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Combinations of techniques in imaging the retina with high resolution

Podoleanu, Adrian G.H., Rosen, Richard B. (2008) Combinations of techniques in imaging the retina with high resolution. Progress in Retinal and Eye Research, 27 (4). pp. 464-499. ISSN 1350-9462. (doi:10.1016/j.preteyeres.2008.03.002) (The full text of this publication is not currently available from this repository. You may be able to access a copy if URLs are provided)

The full text of this publication is not currently available from this repository. You may be able to access a copy if URLs are provided. (Contact us about this Publication)
Official URL
http://dx.doi.org/10.1016/j.preteyeres.2008.03.002

Abstract

Developments in optical coherence tomography (OCT) have expanded its clinical applications for high-resolution imaging of the retina, as a standalone diagnostic and in combination with other optical imaging modalities. This review presents currently explored combinations of OCT technology with a variety of complementary imaging modalities along with augmentational technologies such as adaptive optics (AO) and tracking. Some emphasis is on the combination of OCT technology with scanning laser ophthalmoscopy (SLO) as well as on using OCT to produce an SLO-like image. Different OCT modalities such as time domain and spectral domain are discussed in terms of their performance and suitability for imaging the retina. Each modality admits several implementations, such as flying spot or using an area or line illumination. Flying spot has taken two principle forms, en-face and longitudinal OCT. The review presents the advantages and disadvantages of different possible combinations of OCT and SLO with AO, evaluating criteria in choosing the best OCT method to fit a specific combination of techniques. Some of these combinations of techniques evolved from bench systems into the clinic, their merit can be judged on images showing different pathologies of the retina. Other potential combinations of techniques are still in their infancy, in which case the discussion will be limited to their technical principles. The potential of any combined implementation to provide clinical relevant data is described by three parameters, which take into account the number of voxels acquired in unit time, the minimum time required to produce or infer an en-face OCT image (or an SLO-like image) and the number of different types of information provided. The current clinically used technologies as well as those under research are comparatively evaluated based on these three parameters. As the technology has matured over the years, their evolution is discussed as well with their potential for further improvements.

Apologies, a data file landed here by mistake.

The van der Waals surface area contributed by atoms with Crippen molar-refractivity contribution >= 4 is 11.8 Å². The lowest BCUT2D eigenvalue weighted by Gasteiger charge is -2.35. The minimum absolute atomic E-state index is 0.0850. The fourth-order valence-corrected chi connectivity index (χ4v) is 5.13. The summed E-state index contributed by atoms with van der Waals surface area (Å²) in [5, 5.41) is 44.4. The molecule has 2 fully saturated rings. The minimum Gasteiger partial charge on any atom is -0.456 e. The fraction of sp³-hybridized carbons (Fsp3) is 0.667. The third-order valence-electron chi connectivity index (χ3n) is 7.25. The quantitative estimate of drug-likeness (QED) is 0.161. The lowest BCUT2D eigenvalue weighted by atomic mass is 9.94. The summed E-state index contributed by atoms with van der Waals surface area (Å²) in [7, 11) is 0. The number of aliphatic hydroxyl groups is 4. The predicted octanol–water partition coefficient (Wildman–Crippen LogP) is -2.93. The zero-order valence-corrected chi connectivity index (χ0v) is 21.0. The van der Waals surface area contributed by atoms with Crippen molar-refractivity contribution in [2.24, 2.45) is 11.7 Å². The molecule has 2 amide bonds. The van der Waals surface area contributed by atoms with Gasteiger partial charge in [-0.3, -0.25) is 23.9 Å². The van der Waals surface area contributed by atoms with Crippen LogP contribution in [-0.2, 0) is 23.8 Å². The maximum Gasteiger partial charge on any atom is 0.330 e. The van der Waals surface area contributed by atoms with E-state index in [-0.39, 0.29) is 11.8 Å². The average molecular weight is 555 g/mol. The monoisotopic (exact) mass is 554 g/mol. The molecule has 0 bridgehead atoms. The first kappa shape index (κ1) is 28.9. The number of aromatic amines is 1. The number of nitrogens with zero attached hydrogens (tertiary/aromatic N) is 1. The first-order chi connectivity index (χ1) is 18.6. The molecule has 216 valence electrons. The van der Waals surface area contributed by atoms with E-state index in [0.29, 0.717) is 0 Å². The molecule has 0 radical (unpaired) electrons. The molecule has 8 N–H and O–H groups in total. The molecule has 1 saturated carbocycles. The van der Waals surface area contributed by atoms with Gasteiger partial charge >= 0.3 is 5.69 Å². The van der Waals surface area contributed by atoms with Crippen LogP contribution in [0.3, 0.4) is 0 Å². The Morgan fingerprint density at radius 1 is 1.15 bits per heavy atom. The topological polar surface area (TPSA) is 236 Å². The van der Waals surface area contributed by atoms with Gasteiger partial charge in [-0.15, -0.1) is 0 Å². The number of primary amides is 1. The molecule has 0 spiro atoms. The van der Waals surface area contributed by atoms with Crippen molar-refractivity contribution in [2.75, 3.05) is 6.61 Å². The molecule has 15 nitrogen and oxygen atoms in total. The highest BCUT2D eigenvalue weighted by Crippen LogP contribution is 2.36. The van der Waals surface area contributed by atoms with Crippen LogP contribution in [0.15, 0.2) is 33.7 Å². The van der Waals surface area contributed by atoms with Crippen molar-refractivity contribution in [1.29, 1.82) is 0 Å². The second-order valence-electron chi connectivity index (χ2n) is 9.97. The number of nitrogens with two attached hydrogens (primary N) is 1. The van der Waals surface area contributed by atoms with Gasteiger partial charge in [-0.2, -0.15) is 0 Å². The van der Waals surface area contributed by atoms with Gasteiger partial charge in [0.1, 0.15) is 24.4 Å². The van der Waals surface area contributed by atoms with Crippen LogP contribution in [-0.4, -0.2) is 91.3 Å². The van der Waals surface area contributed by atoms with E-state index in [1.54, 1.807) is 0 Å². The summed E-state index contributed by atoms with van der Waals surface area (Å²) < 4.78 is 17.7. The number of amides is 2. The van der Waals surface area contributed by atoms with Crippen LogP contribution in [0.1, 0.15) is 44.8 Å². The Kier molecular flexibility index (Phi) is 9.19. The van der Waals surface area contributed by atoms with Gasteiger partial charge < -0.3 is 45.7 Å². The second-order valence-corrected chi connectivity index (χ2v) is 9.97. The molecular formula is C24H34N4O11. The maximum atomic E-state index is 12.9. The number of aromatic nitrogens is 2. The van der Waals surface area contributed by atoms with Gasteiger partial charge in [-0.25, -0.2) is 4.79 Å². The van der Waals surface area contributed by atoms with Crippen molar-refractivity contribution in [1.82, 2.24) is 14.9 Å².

Item Type: Article
DOI/Identification number: 10.1016/j.preteyeres.2008.03.002
Subjects: T Technology
Divisions: Faculties > Sciences > School of Engineering and Digital Arts
Depositing User: Giles Tarver
Date Deposited: 28 Oct 2013 16:21 UTC
Last Modified: 26 Jan 2020 04:05 UTC
Resource URI: https://kar.kent.ac.uk/id/eprint/35730 (The current URI for this page, for reference purposes)
Podoleanu, Adrian G.H.: https://orcid.org/0000-0002-4899-9656
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